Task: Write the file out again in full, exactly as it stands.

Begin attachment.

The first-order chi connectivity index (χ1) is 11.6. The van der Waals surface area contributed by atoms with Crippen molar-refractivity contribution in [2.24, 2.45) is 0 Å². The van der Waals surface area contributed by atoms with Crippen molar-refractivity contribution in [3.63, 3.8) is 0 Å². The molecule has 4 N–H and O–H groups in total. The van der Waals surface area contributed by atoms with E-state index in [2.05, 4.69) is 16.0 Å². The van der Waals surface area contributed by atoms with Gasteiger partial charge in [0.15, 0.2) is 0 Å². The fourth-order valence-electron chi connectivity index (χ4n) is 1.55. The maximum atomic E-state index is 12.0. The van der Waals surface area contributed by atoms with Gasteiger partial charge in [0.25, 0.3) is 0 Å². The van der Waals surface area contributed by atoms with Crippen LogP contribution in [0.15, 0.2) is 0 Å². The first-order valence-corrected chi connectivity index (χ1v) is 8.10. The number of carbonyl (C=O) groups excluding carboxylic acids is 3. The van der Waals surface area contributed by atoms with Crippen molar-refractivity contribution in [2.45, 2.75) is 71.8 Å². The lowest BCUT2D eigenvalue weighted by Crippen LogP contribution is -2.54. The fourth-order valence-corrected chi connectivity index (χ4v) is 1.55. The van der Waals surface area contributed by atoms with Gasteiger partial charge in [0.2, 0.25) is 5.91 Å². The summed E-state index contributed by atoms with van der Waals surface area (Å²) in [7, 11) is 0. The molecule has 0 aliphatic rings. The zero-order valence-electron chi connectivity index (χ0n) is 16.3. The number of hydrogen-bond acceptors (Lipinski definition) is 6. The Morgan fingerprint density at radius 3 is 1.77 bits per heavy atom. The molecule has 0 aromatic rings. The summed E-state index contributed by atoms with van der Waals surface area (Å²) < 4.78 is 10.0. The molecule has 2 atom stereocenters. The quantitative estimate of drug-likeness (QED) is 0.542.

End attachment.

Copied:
The first-order chi connectivity index (χ1) is 11.6. The van der Waals surface area contributed by atoms with Crippen molar-refractivity contribution in [2.24, 2.45) is 0 Å². The van der Waals surface area contributed by atoms with Crippen molar-refractivity contribution in [3.63, 3.8) is 0 Å². The molecule has 4 N–H and O–H groups in total. The van der Waals surface area contributed by atoms with E-state index in [2.05, 4.69) is 16.0 Å². The van der Waals surface area contributed by atoms with Gasteiger partial charge in [0.15, 0.2) is 0 Å². The fourth-order valence-electron chi connectivity index (χ4n) is 1.55. The maximum atomic E-state index is 12.0. The van der Waals surface area contributed by atoms with Gasteiger partial charge in [0.25, 0.3) is 0 Å². The van der Waals surface area contributed by atoms with Crippen LogP contribution in [0.15, 0.2) is 0 Å². The first-order valence-corrected chi connectivity index (χ1v) is 8.10. The number of carbonyl (C=O) groups excluding carboxylic acids is 3. The van der Waals surface area contributed by atoms with Crippen molar-refractivity contribution in [2.45, 2.75) is 71.8 Å². The lowest BCUT2D eigenvalue weighted by Crippen LogP contribution is -2.54. The fourth-order valence-corrected chi connectivity index (χ4v) is 1.55. The van der Waals surface area contributed by atoms with Gasteiger partial charge in [0.2, 0.25) is 5.91 Å². The summed E-state index contributed by atoms with van der Waals surface area (Å²) in [7, 11) is 0. The molecule has 0 aliphatic rings. The zero-order valence-electron chi connectivity index (χ0n) is 16.3. The number of hydrogen-bond acceptors (Lipinski definition) is 6. The Morgan fingerprint density at radius 3 is 1.77 bits per heavy atom. The molecule has 0 aromatic rings. The summed E-state index contributed by atoms with van der Waals surface area (Å²) < 4.78 is 10.0. The molecule has 2 atom stereocenters. The quantitative estimate of drug-likeness (QED) is 0.542.